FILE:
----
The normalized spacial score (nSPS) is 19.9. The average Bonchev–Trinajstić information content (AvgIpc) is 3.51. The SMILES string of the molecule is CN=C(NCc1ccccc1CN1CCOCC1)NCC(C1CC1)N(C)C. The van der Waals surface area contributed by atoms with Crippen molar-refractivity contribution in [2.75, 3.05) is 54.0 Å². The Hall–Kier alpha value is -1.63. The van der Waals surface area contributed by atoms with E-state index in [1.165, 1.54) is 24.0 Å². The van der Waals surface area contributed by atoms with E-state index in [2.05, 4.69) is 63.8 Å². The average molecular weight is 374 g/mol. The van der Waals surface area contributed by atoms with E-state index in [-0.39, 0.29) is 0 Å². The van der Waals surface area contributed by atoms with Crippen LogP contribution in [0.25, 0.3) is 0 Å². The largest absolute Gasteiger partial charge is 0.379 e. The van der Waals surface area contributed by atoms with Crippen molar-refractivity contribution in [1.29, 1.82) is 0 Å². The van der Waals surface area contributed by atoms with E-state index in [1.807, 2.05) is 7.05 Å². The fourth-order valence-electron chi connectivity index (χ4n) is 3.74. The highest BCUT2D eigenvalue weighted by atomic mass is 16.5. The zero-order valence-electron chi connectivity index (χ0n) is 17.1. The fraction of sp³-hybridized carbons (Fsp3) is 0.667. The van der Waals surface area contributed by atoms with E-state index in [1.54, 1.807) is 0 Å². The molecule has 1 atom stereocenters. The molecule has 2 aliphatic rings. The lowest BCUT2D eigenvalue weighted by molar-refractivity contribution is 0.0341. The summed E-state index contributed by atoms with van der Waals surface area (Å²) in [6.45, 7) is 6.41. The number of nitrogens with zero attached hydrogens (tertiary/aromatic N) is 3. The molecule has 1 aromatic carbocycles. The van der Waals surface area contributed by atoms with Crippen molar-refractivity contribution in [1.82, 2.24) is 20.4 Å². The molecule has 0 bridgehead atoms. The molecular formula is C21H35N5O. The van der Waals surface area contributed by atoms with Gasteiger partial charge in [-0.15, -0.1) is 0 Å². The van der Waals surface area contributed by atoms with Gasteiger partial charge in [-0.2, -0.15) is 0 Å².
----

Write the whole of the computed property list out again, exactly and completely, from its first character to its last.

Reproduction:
The normalized spacial score (nSPS) is 19.9. The average Bonchev–Trinajstić information content (AvgIpc) is 3.51. The SMILES string of the molecule is CN=C(NCc1ccccc1CN1CCOCC1)NCC(C1CC1)N(C)C. The van der Waals surface area contributed by atoms with Crippen molar-refractivity contribution in [2.75, 3.05) is 54.0 Å². The Hall–Kier alpha value is -1.63. The van der Waals surface area contributed by atoms with E-state index in [1.165, 1.54) is 24.0 Å². The van der Waals surface area contributed by atoms with E-state index in [2.05, 4.69) is 63.8 Å². The average molecular weight is 374 g/mol. The van der Waals surface area contributed by atoms with E-state index in [-0.39, 0.29) is 0 Å². The van der Waals surface area contributed by atoms with Crippen LogP contribution in [0.25, 0.3) is 0 Å². The largest absolute Gasteiger partial charge is 0.379 e. The van der Waals surface area contributed by atoms with Crippen molar-refractivity contribution in [1.29, 1.82) is 0 Å². The van der Waals surface area contributed by atoms with E-state index in [1.807, 2.05) is 7.05 Å². The fourth-order valence-electron chi connectivity index (χ4n) is 3.74. The highest BCUT2D eigenvalue weighted by atomic mass is 16.5. The zero-order valence-electron chi connectivity index (χ0n) is 17.1. The fraction of sp³-hybridized carbons (Fsp3) is 0.667. The van der Waals surface area contributed by atoms with E-state index in [1.54, 1.807) is 0 Å². The molecule has 1 atom stereocenters. The molecule has 2 aliphatic rings. The lowest BCUT2D eigenvalue weighted by molar-refractivity contribution is 0.0341. The summed E-state index contributed by atoms with van der Waals surface area (Å²) in [6.45, 7) is 6.41. The number of nitrogens with zero attached hydrogens (tertiary/aromatic N) is 3. The molecule has 1 aromatic carbocycles. The van der Waals surface area contributed by atoms with Crippen molar-refractivity contribution in [1.82, 2.24) is 20.4 Å². The molecule has 0 bridgehead atoms. The molecular formula is C21H35N5O. The van der Waals surface area contributed by atoms with Gasteiger partial charge in [-0.15, -0.1) is 0 Å². The van der Waals surface area contributed by atoms with Gasteiger partial charge in [-0.2, -0.15) is 0 Å².